Building on the groundbreaking efforts of Count Ossie to bring the traditional African-derived Rastafarian drumming style known as nyahbinghi into a more accessible and commercial context, Ras Michael has experimented with grafting in all sorts of other elements, including touches of mainstream reggae, funk, electronica, gospel and even psychedelia. The results can often be somewhat exasperating to listen to, but there is no denying the powerful connection he makes when he gets it right, and at his best, Ras Michael produces trance music with roots deep in the planet's most basic rhythms. Spiritual Roots is an easygoing affair, stripped down to earthy basics, but with decidedly contemporary touches like electric wah wah guitar and funky organ riffs thrown in at critical junctions, making the whole set feel oddly ancient and current at the same time, which is undoubtedly exactly what Michael and producer Tommy Cowan (the former lead singer for roots trio the Jamaicans) intended. At times, like in the album's opener, a version of the gospel-blues classic "Nobody Knows the Trouble I've Seen," and in "Jah Jah Rainbow Sign," Michael approaches a kind of slowed-down Jamaican facsimile of U.S. Southern gospel, even pushing it into vaguely pop territory with the exuberant (for nyahbinghi, that is) "Some Sweet Day." The stately Jamaican traditional, "Key Man," practically a Rastafarian hymn, closes the album. Nyahbinghi music is generally fairly sonorous and low-key, but there is a faint brightness to everything here, making this one of the freshest sounding of Michael's releases, and the gospel touches deepen its spiritual aspirations.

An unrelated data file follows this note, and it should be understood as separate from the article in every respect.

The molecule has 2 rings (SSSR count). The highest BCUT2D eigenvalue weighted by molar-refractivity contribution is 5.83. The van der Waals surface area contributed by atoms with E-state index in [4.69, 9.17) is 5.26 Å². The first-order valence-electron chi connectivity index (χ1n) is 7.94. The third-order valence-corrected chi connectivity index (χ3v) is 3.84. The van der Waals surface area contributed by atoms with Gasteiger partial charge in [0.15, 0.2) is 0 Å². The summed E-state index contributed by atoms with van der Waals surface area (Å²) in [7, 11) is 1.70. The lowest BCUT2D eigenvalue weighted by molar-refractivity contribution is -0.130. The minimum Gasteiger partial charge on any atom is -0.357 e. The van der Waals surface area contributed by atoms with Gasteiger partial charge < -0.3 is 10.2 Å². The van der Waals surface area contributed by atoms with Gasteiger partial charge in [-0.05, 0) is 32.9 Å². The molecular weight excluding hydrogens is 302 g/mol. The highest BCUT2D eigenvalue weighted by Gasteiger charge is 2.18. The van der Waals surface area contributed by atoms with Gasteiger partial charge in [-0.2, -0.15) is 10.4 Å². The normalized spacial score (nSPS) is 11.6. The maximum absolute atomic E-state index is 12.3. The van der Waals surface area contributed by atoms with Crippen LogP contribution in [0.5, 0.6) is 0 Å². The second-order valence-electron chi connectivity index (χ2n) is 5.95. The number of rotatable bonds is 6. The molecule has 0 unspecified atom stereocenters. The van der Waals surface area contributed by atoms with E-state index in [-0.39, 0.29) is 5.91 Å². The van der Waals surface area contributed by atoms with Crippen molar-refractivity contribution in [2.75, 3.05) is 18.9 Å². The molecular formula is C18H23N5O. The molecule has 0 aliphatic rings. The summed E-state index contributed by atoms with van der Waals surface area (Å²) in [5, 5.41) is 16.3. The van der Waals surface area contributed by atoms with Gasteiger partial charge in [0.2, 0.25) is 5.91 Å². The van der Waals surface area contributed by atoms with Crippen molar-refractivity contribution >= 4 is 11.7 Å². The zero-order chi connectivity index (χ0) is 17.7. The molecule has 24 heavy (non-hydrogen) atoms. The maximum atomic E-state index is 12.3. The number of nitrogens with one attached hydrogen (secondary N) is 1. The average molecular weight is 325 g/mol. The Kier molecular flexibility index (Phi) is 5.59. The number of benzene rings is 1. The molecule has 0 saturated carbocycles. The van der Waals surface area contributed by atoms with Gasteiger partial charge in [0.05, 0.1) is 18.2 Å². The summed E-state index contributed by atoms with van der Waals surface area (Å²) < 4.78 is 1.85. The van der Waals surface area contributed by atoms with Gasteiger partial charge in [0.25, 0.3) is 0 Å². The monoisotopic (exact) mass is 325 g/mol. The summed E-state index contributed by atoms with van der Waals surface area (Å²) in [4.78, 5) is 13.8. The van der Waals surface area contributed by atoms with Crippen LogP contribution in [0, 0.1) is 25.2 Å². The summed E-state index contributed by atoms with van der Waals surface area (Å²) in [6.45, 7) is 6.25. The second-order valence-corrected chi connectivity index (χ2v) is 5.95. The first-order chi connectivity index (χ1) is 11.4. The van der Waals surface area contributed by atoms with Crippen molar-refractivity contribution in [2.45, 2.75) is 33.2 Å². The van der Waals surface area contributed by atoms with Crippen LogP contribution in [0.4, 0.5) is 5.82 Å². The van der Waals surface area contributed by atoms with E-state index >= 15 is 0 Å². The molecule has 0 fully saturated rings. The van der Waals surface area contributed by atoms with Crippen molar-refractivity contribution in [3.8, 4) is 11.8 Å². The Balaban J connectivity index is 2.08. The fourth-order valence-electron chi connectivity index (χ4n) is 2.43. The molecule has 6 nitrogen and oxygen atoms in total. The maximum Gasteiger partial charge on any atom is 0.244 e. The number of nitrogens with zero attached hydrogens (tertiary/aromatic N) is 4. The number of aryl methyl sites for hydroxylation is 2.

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AllMusic Review by Steve Leggett